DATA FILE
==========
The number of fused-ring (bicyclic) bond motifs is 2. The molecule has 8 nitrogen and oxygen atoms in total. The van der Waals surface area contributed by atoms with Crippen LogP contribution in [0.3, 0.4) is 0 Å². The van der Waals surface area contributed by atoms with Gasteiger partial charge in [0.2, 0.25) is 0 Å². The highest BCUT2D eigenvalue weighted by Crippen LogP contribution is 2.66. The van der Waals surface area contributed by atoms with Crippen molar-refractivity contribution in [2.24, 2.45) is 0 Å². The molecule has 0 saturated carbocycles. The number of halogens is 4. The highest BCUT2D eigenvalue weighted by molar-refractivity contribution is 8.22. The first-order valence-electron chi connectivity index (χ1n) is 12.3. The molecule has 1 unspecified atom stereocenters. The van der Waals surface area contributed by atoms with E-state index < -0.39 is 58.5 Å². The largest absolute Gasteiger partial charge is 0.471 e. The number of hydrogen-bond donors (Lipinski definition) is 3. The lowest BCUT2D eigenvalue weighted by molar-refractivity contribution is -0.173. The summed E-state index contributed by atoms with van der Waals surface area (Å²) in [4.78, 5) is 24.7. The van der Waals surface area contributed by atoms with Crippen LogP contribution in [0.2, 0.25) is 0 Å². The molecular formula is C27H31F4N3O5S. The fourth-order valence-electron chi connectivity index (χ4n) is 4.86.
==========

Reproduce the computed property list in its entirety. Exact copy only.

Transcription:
The number of fused-ring (bicyclic) bond motifs is 2. The molecule has 8 nitrogen and oxygen atoms in total. The van der Waals surface area contributed by atoms with Crippen LogP contribution in [0.3, 0.4) is 0 Å². The van der Waals surface area contributed by atoms with Gasteiger partial charge in [0.2, 0.25) is 0 Å². The highest BCUT2D eigenvalue weighted by Crippen LogP contribution is 2.66. The van der Waals surface area contributed by atoms with Crippen molar-refractivity contribution in [2.24, 2.45) is 0 Å². The molecule has 0 saturated carbocycles. The number of halogens is 4. The highest BCUT2D eigenvalue weighted by molar-refractivity contribution is 8.22. The first-order valence-electron chi connectivity index (χ1n) is 12.3. The molecule has 1 unspecified atom stereocenters. The van der Waals surface area contributed by atoms with E-state index < -0.39 is 58.5 Å². The largest absolute Gasteiger partial charge is 0.471 e. The number of hydrogen-bond donors (Lipinski definition) is 3. The lowest BCUT2D eigenvalue weighted by molar-refractivity contribution is -0.173. The summed E-state index contributed by atoms with van der Waals surface area (Å²) in [4.78, 5) is 24.7. The van der Waals surface area contributed by atoms with Crippen LogP contribution in [0.2, 0.25) is 0 Å². The molecular formula is C27H31F4N3O5S. The fourth-order valence-electron chi connectivity index (χ4n) is 4.86.